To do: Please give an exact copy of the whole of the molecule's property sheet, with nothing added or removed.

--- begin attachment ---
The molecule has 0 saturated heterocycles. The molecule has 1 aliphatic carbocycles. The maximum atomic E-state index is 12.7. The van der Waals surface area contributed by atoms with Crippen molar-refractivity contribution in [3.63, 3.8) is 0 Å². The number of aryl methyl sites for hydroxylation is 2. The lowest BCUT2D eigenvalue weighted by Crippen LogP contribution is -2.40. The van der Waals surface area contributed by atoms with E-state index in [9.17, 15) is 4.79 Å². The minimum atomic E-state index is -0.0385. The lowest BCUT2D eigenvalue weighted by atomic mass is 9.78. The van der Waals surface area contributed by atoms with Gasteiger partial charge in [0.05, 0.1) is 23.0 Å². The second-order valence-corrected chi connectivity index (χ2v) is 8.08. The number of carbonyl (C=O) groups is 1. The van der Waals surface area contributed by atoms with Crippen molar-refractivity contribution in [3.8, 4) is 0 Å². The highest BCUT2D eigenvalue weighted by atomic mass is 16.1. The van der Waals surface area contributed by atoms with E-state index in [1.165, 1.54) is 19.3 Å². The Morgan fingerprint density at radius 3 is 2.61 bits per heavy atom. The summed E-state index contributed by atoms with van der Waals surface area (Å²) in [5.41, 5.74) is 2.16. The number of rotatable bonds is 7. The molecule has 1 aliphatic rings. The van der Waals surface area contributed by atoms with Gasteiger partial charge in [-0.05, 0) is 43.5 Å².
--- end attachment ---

The molecule has 0 saturated heterocycles. The molecule has 1 aliphatic carbocycles. The maximum atomic E-state index is 12.7. The van der Waals surface area contributed by atoms with Crippen molar-refractivity contribution in [3.63, 3.8) is 0 Å². The number of aryl methyl sites for hydroxylation is 2. The lowest BCUT2D eigenvalue weighted by Crippen LogP contribution is -2.40. The van der Waals surface area contributed by atoms with E-state index in [9.17, 15) is 4.79 Å². The minimum atomic E-state index is -0.0385. The lowest BCUT2D eigenvalue weighted by atomic mass is 9.78. The van der Waals surface area contributed by atoms with Gasteiger partial charge in [0.05, 0.1) is 23.0 Å². The second-order valence-corrected chi connectivity index (χ2v) is 8.08. The number of carbonyl (C=O) groups is 1. The van der Waals surface area contributed by atoms with Crippen molar-refractivity contribution in [3.8, 4) is 0 Å². The highest BCUT2D eigenvalue weighted by atomic mass is 16.1. The van der Waals surface area contributed by atoms with E-state index in [1.165, 1.54) is 19.3 Å². The Morgan fingerprint density at radius 3 is 2.61 bits per heavy atom. The summed E-state index contributed by atoms with van der Waals surface area (Å²) in [5.41, 5.74) is 2.16. The number of rotatable bonds is 7. The molecule has 1 aliphatic rings. The van der Waals surface area contributed by atoms with Gasteiger partial charge in [-0.05, 0) is 43.5 Å².